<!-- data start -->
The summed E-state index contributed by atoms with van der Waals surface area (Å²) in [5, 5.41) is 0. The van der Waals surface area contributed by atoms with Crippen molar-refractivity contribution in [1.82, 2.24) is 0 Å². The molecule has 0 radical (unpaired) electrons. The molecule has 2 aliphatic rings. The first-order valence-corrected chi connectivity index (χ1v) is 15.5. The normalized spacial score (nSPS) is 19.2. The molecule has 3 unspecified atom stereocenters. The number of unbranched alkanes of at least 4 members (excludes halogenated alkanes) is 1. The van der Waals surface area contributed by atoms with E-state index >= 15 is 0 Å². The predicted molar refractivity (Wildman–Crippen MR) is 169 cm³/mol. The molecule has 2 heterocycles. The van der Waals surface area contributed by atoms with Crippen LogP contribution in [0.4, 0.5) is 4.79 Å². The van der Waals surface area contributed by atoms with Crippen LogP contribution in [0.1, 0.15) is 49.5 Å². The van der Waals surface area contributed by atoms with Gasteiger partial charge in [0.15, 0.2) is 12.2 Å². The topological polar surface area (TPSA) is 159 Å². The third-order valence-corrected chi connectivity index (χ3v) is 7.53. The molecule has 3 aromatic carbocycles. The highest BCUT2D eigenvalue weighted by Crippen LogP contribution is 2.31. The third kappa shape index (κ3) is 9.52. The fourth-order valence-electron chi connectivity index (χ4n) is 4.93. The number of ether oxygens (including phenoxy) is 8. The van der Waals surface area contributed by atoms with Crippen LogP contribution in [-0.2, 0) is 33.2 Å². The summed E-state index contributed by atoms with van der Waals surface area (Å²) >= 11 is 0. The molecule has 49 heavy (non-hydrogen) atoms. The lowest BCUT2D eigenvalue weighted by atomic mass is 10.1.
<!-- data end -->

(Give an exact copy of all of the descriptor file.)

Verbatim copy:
The summed E-state index contributed by atoms with van der Waals surface area (Å²) in [5, 5.41) is 0. The van der Waals surface area contributed by atoms with Crippen molar-refractivity contribution in [1.82, 2.24) is 0 Å². The molecule has 0 radical (unpaired) electrons. The molecule has 2 aliphatic rings. The first-order valence-corrected chi connectivity index (χ1v) is 15.5. The normalized spacial score (nSPS) is 19.2. The molecule has 3 unspecified atom stereocenters. The number of unbranched alkanes of at least 4 members (excludes halogenated alkanes) is 1. The van der Waals surface area contributed by atoms with E-state index >= 15 is 0 Å². The predicted molar refractivity (Wildman–Crippen MR) is 169 cm³/mol. The molecule has 2 heterocycles. The van der Waals surface area contributed by atoms with Crippen LogP contribution in [0.4, 0.5) is 4.79 Å². The van der Waals surface area contributed by atoms with Crippen LogP contribution in [0.1, 0.15) is 49.5 Å². The van der Waals surface area contributed by atoms with Gasteiger partial charge in [0.15, 0.2) is 12.2 Å². The topological polar surface area (TPSA) is 159 Å². The third-order valence-corrected chi connectivity index (χ3v) is 7.53. The molecule has 3 aromatic carbocycles. The highest BCUT2D eigenvalue weighted by Crippen LogP contribution is 2.31. The third kappa shape index (κ3) is 9.52. The fourth-order valence-electron chi connectivity index (χ4n) is 4.93. The number of ether oxygens (including phenoxy) is 8. The van der Waals surface area contributed by atoms with Crippen LogP contribution in [-0.2, 0) is 33.2 Å². The summed E-state index contributed by atoms with van der Waals surface area (Å²) >= 11 is 0. The molecule has 49 heavy (non-hydrogen) atoms. The lowest BCUT2D eigenvalue weighted by atomic mass is 10.1.